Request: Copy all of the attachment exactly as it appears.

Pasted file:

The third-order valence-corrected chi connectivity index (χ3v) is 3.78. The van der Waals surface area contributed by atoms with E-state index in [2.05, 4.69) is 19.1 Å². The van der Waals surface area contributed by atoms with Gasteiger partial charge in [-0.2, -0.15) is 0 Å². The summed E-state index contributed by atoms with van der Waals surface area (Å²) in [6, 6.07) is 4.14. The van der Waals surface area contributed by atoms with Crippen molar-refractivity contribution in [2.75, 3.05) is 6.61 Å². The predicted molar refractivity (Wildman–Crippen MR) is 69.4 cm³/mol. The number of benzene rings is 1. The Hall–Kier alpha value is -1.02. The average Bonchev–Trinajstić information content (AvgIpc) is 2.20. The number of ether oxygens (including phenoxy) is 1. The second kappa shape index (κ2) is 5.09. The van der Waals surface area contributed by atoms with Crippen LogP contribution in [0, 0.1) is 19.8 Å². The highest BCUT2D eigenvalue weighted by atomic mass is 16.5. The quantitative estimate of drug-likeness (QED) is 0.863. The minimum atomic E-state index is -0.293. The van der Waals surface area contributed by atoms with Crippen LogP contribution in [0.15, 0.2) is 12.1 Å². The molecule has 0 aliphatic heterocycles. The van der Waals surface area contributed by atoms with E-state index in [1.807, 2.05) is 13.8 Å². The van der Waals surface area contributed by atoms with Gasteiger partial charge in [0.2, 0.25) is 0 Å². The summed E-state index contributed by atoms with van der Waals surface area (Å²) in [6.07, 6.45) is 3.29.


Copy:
The third-order valence-corrected chi connectivity index (χ3v) is 3.78. The van der Waals surface area contributed by atoms with E-state index in [2.05, 4.69) is 19.1 Å². The van der Waals surface area contributed by atoms with Gasteiger partial charge in [-0.2, -0.15) is 0 Å². The summed E-state index contributed by atoms with van der Waals surface area (Å²) in [6, 6.07) is 4.14. The van der Waals surface area contributed by atoms with Crippen molar-refractivity contribution in [2.75, 3.05) is 6.61 Å². The predicted molar refractivity (Wildman–Crippen MR) is 69.4 cm³/mol. The number of benzene rings is 1. The Hall–Kier alpha value is -1.02. The average Bonchev–Trinajstić information content (AvgIpc) is 2.20. The number of ether oxygens (including phenoxy) is 1. The second kappa shape index (κ2) is 5.09. The van der Waals surface area contributed by atoms with Crippen LogP contribution in [0, 0.1) is 19.8 Å². The highest BCUT2D eigenvalue weighted by atomic mass is 16.5. The quantitative estimate of drug-likeness (QED) is 0.863. The minimum atomic E-state index is -0.293. The van der Waals surface area contributed by atoms with Crippen LogP contribution in [0.15, 0.2) is 12.1 Å². The molecule has 0 aliphatic heterocycles. The van der Waals surface area contributed by atoms with E-state index in [1.807, 2.05) is 13.8 Å². The van der Waals surface area contributed by atoms with Gasteiger partial charge in [0.2, 0.25) is 0 Å². The summed E-state index contributed by atoms with van der Waals surface area (Å²) in [6.07, 6.45) is 3.29.